A March post on the CB Insights blog listed 21 industries — in addition to the auto industry — that self-driving cars will disrupt in the coming years. A few, like the oil and insurance industries, are no-brainers, but others we hadn’t really thought much about.
Autotrader pulled 10 industries from the list that we think might surprise you.
- Hotels and Motels: Already under pressure from alternative overnight-lodging options such as AirBnB, VRBO and HomeAway, hotel and motel chains are preparing for the even greater challenge presented by autonomous vehicles (AVs). The days of spending money to stay overnight at a motel during a long trip may be over once AVs allow travelers to snooze in their cars without stopping. Why waste $80 and lose 10 hours of driving time stopping at a motel?
- Airlines: Although, as a whole, the airline industry has made some strides improving the flying experience since its low points after 9/11 and the 2009 recession, flying across the country can hardly be characterized as enjoyable. When presented with the option of traveling the longer distances many of us now fly in a driverless car instead, many travelers may just choose going by AV rather than dealing with the hassles flying involves. (Not to mention avoiding renting a car upon landing.)
- Public Transportation: A huge chunk of the people who currently rely on public transportation may well bail on buses and commuter trains when presented with the option of having an AV drop them at the doorstep of wherever they need to be before driving itself back home or to some remote parking lot, where it will wait to be summoned back for the commuter’s return trip home. Even school buses could become relics.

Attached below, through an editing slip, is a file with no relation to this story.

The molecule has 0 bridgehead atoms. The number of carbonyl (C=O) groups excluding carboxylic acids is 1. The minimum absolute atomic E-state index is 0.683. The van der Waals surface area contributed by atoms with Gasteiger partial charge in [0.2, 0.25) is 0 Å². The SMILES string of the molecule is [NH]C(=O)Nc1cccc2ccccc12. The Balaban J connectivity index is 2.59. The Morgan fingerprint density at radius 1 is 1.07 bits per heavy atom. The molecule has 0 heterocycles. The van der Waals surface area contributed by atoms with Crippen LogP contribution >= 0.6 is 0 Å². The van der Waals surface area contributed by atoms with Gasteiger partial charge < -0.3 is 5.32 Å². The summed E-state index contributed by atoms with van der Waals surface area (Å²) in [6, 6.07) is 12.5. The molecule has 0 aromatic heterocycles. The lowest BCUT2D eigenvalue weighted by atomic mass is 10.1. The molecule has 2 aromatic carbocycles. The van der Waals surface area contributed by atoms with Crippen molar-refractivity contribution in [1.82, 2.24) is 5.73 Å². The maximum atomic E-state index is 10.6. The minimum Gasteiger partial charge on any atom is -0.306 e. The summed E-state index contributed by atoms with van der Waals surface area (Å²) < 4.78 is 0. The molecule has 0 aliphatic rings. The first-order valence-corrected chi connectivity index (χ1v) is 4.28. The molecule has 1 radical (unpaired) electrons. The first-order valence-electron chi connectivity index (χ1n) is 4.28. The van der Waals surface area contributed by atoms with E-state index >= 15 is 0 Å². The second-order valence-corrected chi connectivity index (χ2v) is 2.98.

- Auto Parts/Auto Repair: CB Insights listed these separately, but both will be gravely affected by self-driving cars for the same reasons. Most of today’s accidents are caused by human failures of one sort or another. Experts expect AVs to wipe away those types of crashes. Eliminating most collisions will translate into a reduced demand for auto parts, as well as less need for body and repair shops. Combined with AVs experiencing less wear and tear on components like brakes, demand for parts and repair will suffer.
- Ride Hailing: Despite the ride-hailing companies like Uber positioning themselves to be ready for driverless cars, that shift could prove prohibitively expensive. Sure, in a world of AVs, ride-hailing companies will no longer need to pay drivers — but they will need to own their fleets. Today, the third-party drivers own the cars. Once the drivers are eliminated, though, the expense of buying and maintaining the cars will fall on the shoulders of the companies. That changes the business model considerably.
- Fast Food: What keeps fast-food restaurants like McDonalds and Burger King profitable are impulse buyers. These are people driving around who see a fast-food sign and make a split-second decision to pull in. In a world of driverless cars, people will input their destination, which the AV will drive to by the quickest, most direct route. Passengers busy doing other things are much less likely to take the time or make the effort to redirect their AV into a fast-food restaurant’s drive-through.
- Real Estate: Some experts believe AVs will turn real estate and property values on their ear. Driverless cars will mean less need for parking lots, parking garages and gas stations in downtown areas. Freeing up such real estate for other uses may drop the cost of urban commercial property. Likewise, people living downtown in pricey center-city homes to avoid a work commute may choose to relocate to a less expensive suburban spot. This shift in demand could affect urban and suburban property values.
- Driving Schools: Like cursive writing, driving schools will disappear in the face of technology. As the mastery of driving a car transitions from a must-have skill to a hobby, there will be little demand for driving schools.
- Traffic Enforcement: The need for traffic-enforcement officers, be they traffic cops, meter maids or accident investigators, will be greatly diminished once AVs own the streets and highways. AVs will always function responsibly and within the confines of any laws and regulations. No speeding, no reckless driving, few crashes and no illegal parking.
- Healthcare: Safety translating into substantially fewer collisions will be a huge benefit of the widespread acceptance of AVs. Fewer crashes mean fewer emergency room visits. This drop in emergency room activity, by some experts’ estimates, could cost the healthcare industry as much as $500 billion in annual revenue. On the bright side, emergency room wait times should shorten significantly.